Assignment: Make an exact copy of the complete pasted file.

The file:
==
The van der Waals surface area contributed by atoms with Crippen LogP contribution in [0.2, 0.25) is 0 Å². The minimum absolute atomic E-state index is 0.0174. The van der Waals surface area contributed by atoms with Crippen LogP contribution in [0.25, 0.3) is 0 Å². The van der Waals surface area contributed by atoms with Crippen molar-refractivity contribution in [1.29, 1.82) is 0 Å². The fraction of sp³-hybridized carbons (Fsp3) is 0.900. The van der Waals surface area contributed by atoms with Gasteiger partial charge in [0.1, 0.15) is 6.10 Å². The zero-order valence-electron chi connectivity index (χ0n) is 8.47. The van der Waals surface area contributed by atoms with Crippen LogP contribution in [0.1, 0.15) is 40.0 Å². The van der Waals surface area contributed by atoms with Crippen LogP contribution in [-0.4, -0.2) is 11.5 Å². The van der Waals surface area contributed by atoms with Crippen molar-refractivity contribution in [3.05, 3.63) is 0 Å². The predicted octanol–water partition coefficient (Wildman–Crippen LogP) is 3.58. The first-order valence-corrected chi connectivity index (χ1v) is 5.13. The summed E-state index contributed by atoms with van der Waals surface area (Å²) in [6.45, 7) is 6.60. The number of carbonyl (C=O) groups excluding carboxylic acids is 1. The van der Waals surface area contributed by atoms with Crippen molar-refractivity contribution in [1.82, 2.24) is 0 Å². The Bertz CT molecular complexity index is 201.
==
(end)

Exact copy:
The van der Waals surface area contributed by atoms with Crippen LogP contribution in [0.2, 0.25) is 0 Å². The minimum absolute atomic E-state index is 0.0174. The van der Waals surface area contributed by atoms with Crippen LogP contribution in [0.25, 0.3) is 0 Å². The van der Waals surface area contributed by atoms with Crippen molar-refractivity contribution in [1.29, 1.82) is 0 Å². The fraction of sp³-hybridized carbons (Fsp3) is 0.900. The van der Waals surface area contributed by atoms with Gasteiger partial charge in [0.1, 0.15) is 6.10 Å². The zero-order valence-electron chi connectivity index (χ0n) is 8.47. The van der Waals surface area contributed by atoms with Crippen LogP contribution in [0.1, 0.15) is 40.0 Å². The van der Waals surface area contributed by atoms with Crippen LogP contribution in [-0.4, -0.2) is 11.5 Å². The van der Waals surface area contributed by atoms with Crippen molar-refractivity contribution in [3.05, 3.63) is 0 Å². The predicted octanol–water partition coefficient (Wildman–Crippen LogP) is 3.58. The first-order valence-corrected chi connectivity index (χ1v) is 5.13. The summed E-state index contributed by atoms with van der Waals surface area (Å²) in [6.45, 7) is 6.60. The number of carbonyl (C=O) groups excluding carboxylic acids is 1. The van der Waals surface area contributed by atoms with Crippen molar-refractivity contribution in [1.82, 2.24) is 0 Å². The Bertz CT molecular complexity index is 201.